A new season means a new case for Stabler and the rest of Organized Crime.
Law & Order: Organized Crime Season 2 Episode 1 felt more like another pilot than a continuation of the same series.
The new case is compelling, but jumping into it in the middle was slightly confusing, even if the stakes were clear by the end of the hour.
It wasn’t entirely disconnected from Law & Order: Organized Crime Season 1. Wheatley made a brief cameo to inform viewers that he had been cleared of all charges except for Kathy’s murder, and later Bell babysat Angela Wheatley for a bit.
Tell Vince I’m making plans. Tell him I plan to do more good than anyone ever thought possible. Tell him I’ll be the enemy of every organized criminal out there.
That was fine — Wheatley’s case will take time to work through the system and the fact that he got out of the majority of the charges fit nicely with the theme of power vs justice from Law & Order: SVU Season 23 Episode 2.
Those scenes served as a nice endcap to Wheatley’s story… for now, anyway.
And it was pretty clear what the mob guys were up to once the proper story began, even if viewers didn’t know yet who was who.
Stabler’s involvement with the drug operation would have been a surprise if I hadn’t known that he was supposed to be infiltrating a new crime family., but I was interested in where this was going to lead.
Still, though, I wasn’t a fan of the time jump. Law & Order: Organized Crime Season 1 Episode 8 left viewers with a ton of questions that didn’t get answered until later on, and that was jarring.
Plus, there were a ton of new characters, mostly bad guys, to get to know within the space of the hour.
That’s one of the difficulties with a series that features multiple-episode arcs rather than self-contained stories.
Every new arc is going to feel like a pilot to a new series because it features characters and situations that we have no familiarity with.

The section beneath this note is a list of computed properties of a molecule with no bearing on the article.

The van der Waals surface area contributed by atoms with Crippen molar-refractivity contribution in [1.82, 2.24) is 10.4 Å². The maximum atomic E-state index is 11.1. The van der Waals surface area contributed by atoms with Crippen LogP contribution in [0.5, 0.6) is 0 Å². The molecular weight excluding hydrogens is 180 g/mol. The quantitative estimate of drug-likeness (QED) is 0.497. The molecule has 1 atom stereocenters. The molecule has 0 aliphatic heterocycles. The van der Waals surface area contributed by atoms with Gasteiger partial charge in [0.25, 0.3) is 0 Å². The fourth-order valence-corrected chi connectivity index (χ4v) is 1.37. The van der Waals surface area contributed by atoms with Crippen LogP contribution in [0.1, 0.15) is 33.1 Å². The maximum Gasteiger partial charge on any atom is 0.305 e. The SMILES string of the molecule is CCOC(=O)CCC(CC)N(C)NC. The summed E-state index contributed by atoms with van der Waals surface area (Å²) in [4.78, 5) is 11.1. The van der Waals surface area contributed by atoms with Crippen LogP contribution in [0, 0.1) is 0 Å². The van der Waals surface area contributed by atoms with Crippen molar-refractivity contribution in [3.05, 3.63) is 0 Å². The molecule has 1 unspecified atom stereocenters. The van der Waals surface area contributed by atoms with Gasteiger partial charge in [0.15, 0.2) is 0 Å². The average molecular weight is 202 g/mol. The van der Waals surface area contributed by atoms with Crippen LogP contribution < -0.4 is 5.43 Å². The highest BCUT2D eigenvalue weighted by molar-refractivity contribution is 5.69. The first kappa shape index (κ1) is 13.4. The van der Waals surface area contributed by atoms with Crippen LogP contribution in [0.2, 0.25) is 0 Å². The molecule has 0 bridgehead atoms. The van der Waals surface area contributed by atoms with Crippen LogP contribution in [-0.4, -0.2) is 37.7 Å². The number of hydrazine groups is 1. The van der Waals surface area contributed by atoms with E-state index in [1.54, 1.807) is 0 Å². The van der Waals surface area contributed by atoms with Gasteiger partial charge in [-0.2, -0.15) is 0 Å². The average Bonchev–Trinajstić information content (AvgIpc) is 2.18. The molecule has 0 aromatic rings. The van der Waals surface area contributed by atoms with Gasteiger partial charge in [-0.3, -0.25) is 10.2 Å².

And that’s doubly true if Organized Crime insists on jumping into the middle of a story.
That’s not to say that the Albanian mob story is any less compelling than Wheatley’s story was, though.
The stakes couldn’t be higher for Stabler. His main mob contact, Reggie, trusts him completely, but none of the higher-ups do, and if anyone blows his cover the consequences’ll be severe.
The Albanians seem to be incredibly paranoid, which isn’t unreasonable considering the type of crime they’re involved in. The war on drugs is brutal and is more or less a war between drug dealers and law enforcement, and the Albanians are well aware of that.
And throw in the all-too-fragile peace between the Albanian mob and the Mercy Killers and you have a potential recipe for disaster!
Having one of the biggest names the cops want to get also be a respected Congressman was a brilliant move that not only allows Law & Order: Organized Crime to continue exploring the theme of confronting power in the name of justice but also connects several story threads.
Bell’s partner trusts the Congressman implicitly and believes he wants to help them with their lawsuit against the NYPD, which is sure to create tension between her and Bell as time goes on.
And “Red Bull’s” jail contact is the same one who befriended Richie Wheatley after the Wheatleys were arrested. Now THAT will be interesting!
Richie didn’t appear at all and there was no mention of whatever became of him. But it can’t be a coincidence that his friend is also heavily involved in this new story.
Undoubtedly, we’ll catch up with Richie at some point and find out what kind of shape he’s in and what his new friend might be forcing him to do on the inside.
There’s also the open question of why the Mercy Killers stole from the Albanians and why Costas agreed to a truce rather than shooting the kids responsible.
Stabler was watching through a window — could that have something to do with it?
Or is Costas biding his time as part of some more diabolical revenge plan?
It’s hard to tell because, again, we don’t know enough about the relationship between all of these characters.
Hopefully, over the coming weeks, we’ll learn more about who’s who and what their plans are!
Meanwhile, one dynamic that’s already compelling is the one between Bell and Brewster.
These two don’t see eye-to-eye on anything, and Brewster seems to think he’s still Bell’s commanding officer.
So far, these two are butting heads at every turn, so it’s anybody’s guess how co-commanding a task force to keep the peace between the rival gangs is going to work out.
Angela Wheatley’s cameo appearance was also compelling.
Angela is not in great shape physically after the poisoning and seemed confused about needing to testify against her ex-husband.
Only time will tell if this is an act AND whether she’s going to come through for the cops as promised.
But if the case against Wheatley requires her as a star witness, that case could be in serious trouble!
Your turn, Organized Crime fanatics.
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Law & Order: Organized Crime airs on NBC on Thursdays at 10 PM EST/PST.
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